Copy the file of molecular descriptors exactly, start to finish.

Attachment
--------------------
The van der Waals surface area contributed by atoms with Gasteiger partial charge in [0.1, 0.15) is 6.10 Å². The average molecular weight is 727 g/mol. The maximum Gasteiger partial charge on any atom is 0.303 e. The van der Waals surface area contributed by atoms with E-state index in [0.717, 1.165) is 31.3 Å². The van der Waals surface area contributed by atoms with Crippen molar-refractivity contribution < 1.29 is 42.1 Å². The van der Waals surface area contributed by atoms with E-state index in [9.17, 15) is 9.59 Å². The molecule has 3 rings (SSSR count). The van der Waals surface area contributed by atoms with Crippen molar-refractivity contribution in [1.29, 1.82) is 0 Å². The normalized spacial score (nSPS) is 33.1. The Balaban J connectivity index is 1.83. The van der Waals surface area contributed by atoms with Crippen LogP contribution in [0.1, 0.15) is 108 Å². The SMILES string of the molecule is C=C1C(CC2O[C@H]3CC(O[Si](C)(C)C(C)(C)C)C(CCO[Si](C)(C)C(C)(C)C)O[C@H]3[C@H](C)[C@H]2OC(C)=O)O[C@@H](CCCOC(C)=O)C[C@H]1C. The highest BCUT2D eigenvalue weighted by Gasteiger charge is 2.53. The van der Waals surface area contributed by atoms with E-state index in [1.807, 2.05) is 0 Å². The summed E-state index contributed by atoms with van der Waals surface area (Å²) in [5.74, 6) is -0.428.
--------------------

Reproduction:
The van der Waals surface area contributed by atoms with Gasteiger partial charge in [0.1, 0.15) is 6.10 Å². The average molecular weight is 727 g/mol. The maximum Gasteiger partial charge on any atom is 0.303 e. The van der Waals surface area contributed by atoms with E-state index in [0.717, 1.165) is 31.3 Å². The van der Waals surface area contributed by atoms with Crippen molar-refractivity contribution < 1.29 is 42.1 Å². The van der Waals surface area contributed by atoms with E-state index in [9.17, 15) is 9.59 Å². The molecule has 3 rings (SSSR count). The van der Waals surface area contributed by atoms with Crippen molar-refractivity contribution in [1.29, 1.82) is 0 Å². The normalized spacial score (nSPS) is 33.1. The Balaban J connectivity index is 1.83. The van der Waals surface area contributed by atoms with Crippen LogP contribution in [0.1, 0.15) is 108 Å². The SMILES string of the molecule is C=C1C(CC2O[C@H]3CC(O[Si](C)(C)C(C)(C)C)C(CCO[Si](C)(C)C(C)(C)C)O[C@H]3[C@H](C)[C@H]2OC(C)=O)O[C@@H](CCCOC(C)=O)C[C@H]1C. The highest BCUT2D eigenvalue weighted by Gasteiger charge is 2.53. The van der Waals surface area contributed by atoms with E-state index in [1.807, 2.05) is 0 Å². The summed E-state index contributed by atoms with van der Waals surface area (Å²) in [5.74, 6) is -0.428.